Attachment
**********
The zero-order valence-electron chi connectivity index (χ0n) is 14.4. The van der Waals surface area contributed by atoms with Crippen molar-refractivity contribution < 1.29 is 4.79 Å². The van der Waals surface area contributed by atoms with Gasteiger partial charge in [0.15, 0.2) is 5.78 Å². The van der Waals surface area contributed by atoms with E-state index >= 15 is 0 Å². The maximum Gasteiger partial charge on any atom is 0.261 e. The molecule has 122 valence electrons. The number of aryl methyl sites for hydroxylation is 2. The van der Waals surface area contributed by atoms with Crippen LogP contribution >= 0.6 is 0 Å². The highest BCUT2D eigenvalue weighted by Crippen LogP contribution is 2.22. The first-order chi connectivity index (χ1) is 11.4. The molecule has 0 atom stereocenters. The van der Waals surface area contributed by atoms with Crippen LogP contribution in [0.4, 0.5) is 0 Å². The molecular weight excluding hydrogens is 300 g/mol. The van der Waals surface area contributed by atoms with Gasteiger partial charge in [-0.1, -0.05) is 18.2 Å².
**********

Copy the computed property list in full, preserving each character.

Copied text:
The zero-order valence-electron chi connectivity index (χ0n) is 14.4. The van der Waals surface area contributed by atoms with Crippen molar-refractivity contribution < 1.29 is 4.79 Å². The van der Waals surface area contributed by atoms with Gasteiger partial charge in [0.15, 0.2) is 5.78 Å². The van der Waals surface area contributed by atoms with E-state index >= 15 is 0 Å². The maximum Gasteiger partial charge on any atom is 0.261 e. The molecule has 122 valence electrons. The number of aryl methyl sites for hydroxylation is 2. The van der Waals surface area contributed by atoms with Crippen LogP contribution >= 0.6 is 0 Å². The highest BCUT2D eigenvalue weighted by Crippen LogP contribution is 2.22. The first-order chi connectivity index (χ1) is 11.4. The molecule has 0 atom stereocenters. The van der Waals surface area contributed by atoms with Crippen LogP contribution in [0.4, 0.5) is 0 Å². The molecular weight excluding hydrogens is 300 g/mol. The van der Waals surface area contributed by atoms with Gasteiger partial charge in [-0.1, -0.05) is 18.2 Å².